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Enhancing Accessibility in Post-Secondary Education Institutions

Enhancing Accessibility in Post-Secondary Education Institutions

TRANSITION TO EMPLOYMENT

For many people, finding meaningful employment after graduation from college or university can be difficult and stressful. This is particularly true for people with disabilities who have, upon leaving PSE institutions, lower employment rates than those without disabilities, make less money, and are more likely to be employed part-time. Access to post-secondary education is an integral component of achieving income security for people with disabilities. Connecting students with disabilities with meaningful work experience and employment opportunities after graduation can be even more beneficial.

The following are some considerations put forth by PSE institutions with regards to assisting students with disabilities transition to the workplace.

  • Many colleges and universities have career services on campus for all students. Disability services should co-ordinate with career services to provide information and programming specifically targeting students with disabilities.
  • Institutions that do not have a career service centre could run employment information and services for students with disabilities out of the disability office.
  • Offer one-on-one consultations for students with disabilities with career advisors knowledgeable about the particular issues students with disabilities face in the workforce. Advisors should be able to offer assistance on topics such as how people with disabilities can effectively market themselves to employers, whether or not to disclose a disability, when to disclose a disability, what types of accommodations are available in the workplace, the rights and responsibilities of the employer and the employee, etc.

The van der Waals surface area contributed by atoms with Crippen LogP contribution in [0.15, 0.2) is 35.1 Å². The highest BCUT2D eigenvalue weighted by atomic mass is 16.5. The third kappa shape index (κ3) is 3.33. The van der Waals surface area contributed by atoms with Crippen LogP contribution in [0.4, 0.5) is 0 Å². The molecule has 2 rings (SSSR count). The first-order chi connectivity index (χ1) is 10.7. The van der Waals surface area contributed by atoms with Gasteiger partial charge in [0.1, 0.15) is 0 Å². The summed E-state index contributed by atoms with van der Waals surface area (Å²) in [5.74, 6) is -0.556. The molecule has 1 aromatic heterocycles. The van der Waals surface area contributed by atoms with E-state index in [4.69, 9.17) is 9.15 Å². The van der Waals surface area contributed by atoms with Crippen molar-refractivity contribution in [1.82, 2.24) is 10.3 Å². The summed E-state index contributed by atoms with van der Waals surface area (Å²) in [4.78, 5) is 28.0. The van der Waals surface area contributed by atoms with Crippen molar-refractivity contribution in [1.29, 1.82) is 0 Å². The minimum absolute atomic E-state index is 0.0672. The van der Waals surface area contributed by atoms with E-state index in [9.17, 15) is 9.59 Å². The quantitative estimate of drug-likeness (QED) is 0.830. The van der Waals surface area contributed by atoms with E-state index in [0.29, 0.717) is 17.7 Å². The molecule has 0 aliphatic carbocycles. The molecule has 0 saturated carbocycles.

• Offer workshops specifically for people with disabilities addressing the main issues they may face in the workplace. Offer strategies for obtaining work and available resources. It may also be useful to include knowledgeable speakers, such as alumni with disabilities who have found meaningful employment, can speak to their own experience and provide tips.
  • For smaller institutions, consider holding a general career workshop which includes disability specific content. Consider opening this workshop to the general public.
  • Establish a mentoring network where students with disabilities can speak with alumni or mentors who have been successful in obtaining employment in their chosen profession. Whenever possible, match students with mentors with similar disabilities and similar career goals.
  • Connect students with disabilities with employment through internships, co-op placements, volunteer positions, job shadows or part-time work. These programs allow students to gather real world experience, develop practical skills and knowledge, and to develop networks and references for obtaining future employment. The programs can be specifically for students with disabilities or open to the entire student body. In either case, it is important to ensure proper support and accommodations are considered for students with disabilities.
  • Provide information on external programs to connect students with disabilities with work; many such programs are offered through local, provincial/territorial and federal governments.
  • Prior to and following graduation, provide extensive career counselling and job search assistance to students.
  • Ensure that accessibility issues are addressed when hosting job fairs or workshops as well as for online job search tools.

Resources Employment Resources



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